Today, in an interview with a Xinhua news service reporter, Peng Sen, the vice chairman of the National Development and Reform Commission concurred that "hot money" flows were one of the factors driving up prices of some agricultural commodities.
According to Peng, drought and low temperature at the beginning of the year set off rises in japonica rice and vegetable prices. Then medicinal herbs started rising in March and April. At the end of April and early May garlic and bean prices started rising a lot. The retail price for dried garlic reached 8 yuan per jin, and mung beans are over 10 yuan in some supermarkets. In May, new garlic came on the market and the price already started falling. Now the new garlic price is already down to 2 yuan per jin. (Yesterday's post on this blog shows that the garlic situation is more complicated than portrayed by Peng.)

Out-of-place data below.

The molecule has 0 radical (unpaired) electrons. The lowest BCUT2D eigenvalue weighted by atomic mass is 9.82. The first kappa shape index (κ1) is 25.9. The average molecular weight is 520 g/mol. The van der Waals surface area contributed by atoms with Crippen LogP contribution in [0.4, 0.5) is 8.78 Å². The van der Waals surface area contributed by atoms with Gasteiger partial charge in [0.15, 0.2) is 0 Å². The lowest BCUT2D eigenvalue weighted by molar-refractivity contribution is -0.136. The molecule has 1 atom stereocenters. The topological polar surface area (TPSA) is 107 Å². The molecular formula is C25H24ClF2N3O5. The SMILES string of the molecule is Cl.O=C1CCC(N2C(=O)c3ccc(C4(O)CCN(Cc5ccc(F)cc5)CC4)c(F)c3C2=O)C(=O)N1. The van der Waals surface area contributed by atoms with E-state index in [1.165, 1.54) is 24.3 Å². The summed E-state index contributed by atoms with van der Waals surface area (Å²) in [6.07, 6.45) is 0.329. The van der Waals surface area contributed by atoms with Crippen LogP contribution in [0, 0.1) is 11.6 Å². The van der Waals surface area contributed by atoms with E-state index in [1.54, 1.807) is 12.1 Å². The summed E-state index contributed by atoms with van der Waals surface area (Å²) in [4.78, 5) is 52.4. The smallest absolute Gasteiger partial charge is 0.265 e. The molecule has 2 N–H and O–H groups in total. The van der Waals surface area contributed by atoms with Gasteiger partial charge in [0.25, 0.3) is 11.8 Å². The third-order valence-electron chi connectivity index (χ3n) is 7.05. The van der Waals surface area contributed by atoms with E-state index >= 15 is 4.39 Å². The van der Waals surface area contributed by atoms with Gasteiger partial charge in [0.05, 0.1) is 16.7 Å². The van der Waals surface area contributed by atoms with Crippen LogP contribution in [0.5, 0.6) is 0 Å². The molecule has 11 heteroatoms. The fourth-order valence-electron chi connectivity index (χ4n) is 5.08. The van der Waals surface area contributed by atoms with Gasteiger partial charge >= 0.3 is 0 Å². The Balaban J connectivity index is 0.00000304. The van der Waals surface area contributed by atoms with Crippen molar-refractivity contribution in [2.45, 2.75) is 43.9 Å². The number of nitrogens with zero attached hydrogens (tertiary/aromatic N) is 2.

Peng said there was also some investment capital going into markets for garlic and mung beans--products where the production is geographically concentrated, seasonal, production has fallen, and market information is inaccurate. There was malicious hoarding and driving up of prices, disrupting market order.
Peng pointed out the last year banks gave out over 9 trillion yuan in loans. Real estate prices and stock markets went up, and a lot of money went into those markets. This year the state issued some policies to contain the growth in real estate prices and the stock market fell. In this situation a lot of money migrated into some agricultural markets.
Acording to the Xinhua report, the government is worried that the soaring prices for a few commodities will have a "demonstration effect," raising inflationary expectations and putting upward pressure on prices of other commodities.
In the interview, Peng warned, "Hoarding and spreading rumors are building inflationary expectations, adding fuel to the fire."